Tuesday, March 8, 2011
Court Rejects Claim That Lawyer’s Purchase of Debt Was in Anticipation of Lawsuit
By SHERRI M. OKAMOTO, Staff Writer
This district’s Court of Appeal yesterday upheld a $2.8 million award in favor of a Pasadena attorney who had filed a civil suit to collect on a debt he had purchased.
Div. Three, in an unpublished decision, explained that Business and Professions Code Sec. 6129 could not be asserted as an affirmative defense to Surjit Soni’s efforts to enforce the promissory note Tony Neman had executed to secure a residential construction loan for a property in Beverly Hills.
The appellate panel concluded that Neman had presented insufficient evidence to support a finding that Soni’s purchase of the debt in 2007 from East West Bank was made “with intent to bring suit thereon,” in violation of the statute.
Soni—who described himself as an attorney, a developer, and a real estate investor—was the only witness who testified at trial before Los Angeles Superior Court Judge Rolf M. Treu.
When he purchased the debt, Soni said he knew it was approximately two years and five months delinquent and the borrower, a limited liability company owned by Neman, was in bankruptcy. Soni claimed he was “sufficiently familiar” with bankruptcy procedures and issues to realize the property, located at 1124 Marilyn Drive, was “in a very good secured position” and if the property itself or the assets of the bankruptcy estate were more valuable than the note with its first trust deed and guarantees then there was a good chance that a buyer of those instruments would “get paid through the sale of that property in the bankruptcy” or by resolution of the bankruptcy.
Since the property had appraised for $7.8 million but the note only had an outstanding obligation of $6.5 million, and the bank was willing to sell the debt for $4.5 million, Soni said he did not think he would ever have to sue Neman because the property’s worth was sufficiently ample to pay off the debt.
Soni and his wife later purchased the property at a public auction non‑judicial foreclosure for $5 million, leaving a deficiency on the note of over $2.9 million. Soni then sued Neman to recover this balance. Neman asserted Soni’s actions violated Sec. 6129, which provides that “[e]very attorney who, either directly or indirectly, buys or is interested in buying any evidence of debt or thing in action, with intent to bring suit thereon, is guilty of a misdemeanor.”
Treu found there was no evidence to support the defense because there was no evidence that Soni’s purchase of the debt “was anything other than a normal business transaction by a lender,” specifically noting the lack of any expert testimony that the sale was “a particularly unusual transaction,” and “not one that a prudent normally-intended investor would engage in.”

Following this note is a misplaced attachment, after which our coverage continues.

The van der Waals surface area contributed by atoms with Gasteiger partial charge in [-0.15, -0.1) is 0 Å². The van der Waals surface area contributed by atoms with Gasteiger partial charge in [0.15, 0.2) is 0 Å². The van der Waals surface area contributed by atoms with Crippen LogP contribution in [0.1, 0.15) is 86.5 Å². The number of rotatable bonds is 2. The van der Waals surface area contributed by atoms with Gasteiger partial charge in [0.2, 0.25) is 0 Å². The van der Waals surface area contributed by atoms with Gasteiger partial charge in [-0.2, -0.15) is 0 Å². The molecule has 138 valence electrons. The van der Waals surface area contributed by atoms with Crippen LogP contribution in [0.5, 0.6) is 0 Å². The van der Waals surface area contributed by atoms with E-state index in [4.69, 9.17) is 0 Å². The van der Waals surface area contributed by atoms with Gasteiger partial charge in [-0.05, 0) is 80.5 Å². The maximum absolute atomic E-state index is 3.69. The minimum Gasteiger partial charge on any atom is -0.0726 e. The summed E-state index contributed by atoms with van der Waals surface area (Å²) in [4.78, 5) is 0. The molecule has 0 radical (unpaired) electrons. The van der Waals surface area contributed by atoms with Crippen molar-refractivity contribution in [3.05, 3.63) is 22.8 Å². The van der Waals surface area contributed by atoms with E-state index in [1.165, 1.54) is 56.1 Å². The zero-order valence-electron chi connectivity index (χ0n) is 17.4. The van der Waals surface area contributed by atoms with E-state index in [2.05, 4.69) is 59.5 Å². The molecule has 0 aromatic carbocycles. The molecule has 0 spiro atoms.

The defense was not presented to the jury, which later returned a $3,479,434.53 verdict in favor of Soni.
Writing for the appellate court, Justice Walter Croskey disagreed with Treu’s suggestion that testimony from an expert was necessary to successfully assert a defense based on Sec. 6129, but agreed that Neman had not set forth sufficient evidence to establish Soni’s intent to sue on the debt he had acquired.
“[T]he fact that an attorney purchases a debt and then is unable to collect on it without bringing a civil suit does not, by itself, support use of section 6129 as an affirmative defense to the suit,” the justice explained, noting “the case law history on section 6129’s predecessor statute, former Penal Code section 161, shows that our Supreme Court has impliedly recognized that the statute can be used as an affirmative defense if it is ‘sustained by the evidence.’”
In this case, Croskey said, “what the evidence indicates is that a jury could find that even though the real property appraised for $7.8 million, it was not certain that, from their investment of $4.5 million, plaintiffs would realize the entire $6.5 million dollars represented by the promissory note and its guarantees when they decided to sell the real property.”
He reasoned “the possibility of their realizing less than the $6.5 million does not support an inference that the attorney plaintiff had the required intent to sue on defendant’s guarantees to recover the deficiency” since Soni purchased the note at a $2 million discount and might have been satisfied with “a more modest profit from a sale of the real property than what a sale price of $6.5 million would bring.”
Croskey emphasized that yesterday’s ruling was intended as “a narrow holding to acknowledge both the purpose of [Sec. 6129] and the need to apply the statute literally so as to avoid precluding investors, who happen to be attorneys, from making investments on which they may someday have to sue.”
Joined by Presiding Justice Joan D. Klein and Justice Richard D. Aldrich, Croskey upheld the judgment in favor of Soni, but directed the amount be modified to delete an award of $655,306.99 in attorney fees since there was no evidence such fees were incurred because of litigation under the promissory note.
Thomas J. Weiss and Hyrum K. Hunt of Weiss & Hunt represented Neman. Leo E. Lundberg and M. Danton Richardson of the Soni Law Firm represented Soni.
The case is Soni v. Newman, B222133.
Copyright 2011, Metropolitan News Company